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Background: Blood–tissue partition coefficients indicate how a chemical will distribute throughout the body and are an important part of any pharmacokinetic study. They can be used to assess potential toxicological effects from exposure to chemicals and the efficacy of potential novel drugs designed to target certain organs or the central nervous system. In vivo measurement of blood–tissue partition coefficients is often complicated, time-consuming, and relatively expensive, so developing in vitro systems that approximate in vivo ones is desirable. We have determined such systems for tissues such as brain, muscle, liver, lung, kidney, heart, skin, and fat. Results: Several good (p < 0.05) blood–tissue partition coefficient models were developed using a single water– solvent system. These include blood–brain, blood–lung, blood–heart, blood–fat, blood–skin, water–skin, and skin permeation. Many of these partition coefficients have multiple water–solvent systems that can be used as models. Several solvents—methylcyclohexane, 1,9-decadiene, and 2,2,2-trifluoroethanol—were common to multiple models and thus a single measurement can be used to estimate multiple blood–tissue partition coefficients. A few blood–tissue systems require a combination of two water–solvent partition coefficient measurements to model well (p < 0.01), namely: blood–muscle: chloroform and dibutyl ether, blood–liver: N-methyl-2-piperidone and ethanol/water (60:40) volume, and blood–kidney: DMSO and ethanol/water (20:80) volume. Conclusion: In vivo blood–tissue partition coefficients can be easily estimated through water–solvent partition coefficient measurements.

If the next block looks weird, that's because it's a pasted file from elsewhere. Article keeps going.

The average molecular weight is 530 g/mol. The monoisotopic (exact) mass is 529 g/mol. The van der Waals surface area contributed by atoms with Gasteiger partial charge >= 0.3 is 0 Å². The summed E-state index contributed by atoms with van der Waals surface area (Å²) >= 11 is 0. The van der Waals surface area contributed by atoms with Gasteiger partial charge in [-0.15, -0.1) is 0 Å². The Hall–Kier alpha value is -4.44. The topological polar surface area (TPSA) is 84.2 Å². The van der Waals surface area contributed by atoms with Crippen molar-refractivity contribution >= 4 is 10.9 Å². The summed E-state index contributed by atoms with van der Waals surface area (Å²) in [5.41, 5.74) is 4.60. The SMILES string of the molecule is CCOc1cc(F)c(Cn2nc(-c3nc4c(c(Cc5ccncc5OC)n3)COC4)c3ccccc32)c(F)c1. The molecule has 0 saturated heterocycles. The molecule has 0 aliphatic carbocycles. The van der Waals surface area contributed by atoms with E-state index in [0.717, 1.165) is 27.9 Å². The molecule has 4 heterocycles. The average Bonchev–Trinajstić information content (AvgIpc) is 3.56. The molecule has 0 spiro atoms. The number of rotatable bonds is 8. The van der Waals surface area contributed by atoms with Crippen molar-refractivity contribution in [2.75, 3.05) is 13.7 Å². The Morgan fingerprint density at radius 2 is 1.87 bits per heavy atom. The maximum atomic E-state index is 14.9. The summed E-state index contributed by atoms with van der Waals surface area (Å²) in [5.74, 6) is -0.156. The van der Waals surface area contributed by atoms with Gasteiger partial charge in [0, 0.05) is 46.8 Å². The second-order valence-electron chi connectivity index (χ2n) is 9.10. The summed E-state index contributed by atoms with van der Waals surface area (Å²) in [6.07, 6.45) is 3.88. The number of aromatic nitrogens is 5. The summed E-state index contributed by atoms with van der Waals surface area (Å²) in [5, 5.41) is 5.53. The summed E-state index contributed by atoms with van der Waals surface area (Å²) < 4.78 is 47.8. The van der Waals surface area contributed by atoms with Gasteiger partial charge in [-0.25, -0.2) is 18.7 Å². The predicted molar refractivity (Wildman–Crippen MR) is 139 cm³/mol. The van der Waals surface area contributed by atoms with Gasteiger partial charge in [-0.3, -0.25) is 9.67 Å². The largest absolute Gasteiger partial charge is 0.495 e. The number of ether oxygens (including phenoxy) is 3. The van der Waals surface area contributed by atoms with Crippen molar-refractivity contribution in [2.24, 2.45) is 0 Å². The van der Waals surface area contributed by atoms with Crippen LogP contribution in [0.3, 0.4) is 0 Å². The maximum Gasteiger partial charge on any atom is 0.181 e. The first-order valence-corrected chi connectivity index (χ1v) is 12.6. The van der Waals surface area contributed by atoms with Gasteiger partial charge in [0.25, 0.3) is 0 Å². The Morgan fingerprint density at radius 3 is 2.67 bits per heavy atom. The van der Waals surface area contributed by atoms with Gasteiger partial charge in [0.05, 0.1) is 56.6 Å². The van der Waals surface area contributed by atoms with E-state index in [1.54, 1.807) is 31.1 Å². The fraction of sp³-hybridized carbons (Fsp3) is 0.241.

Article in Chemistry Central Journal



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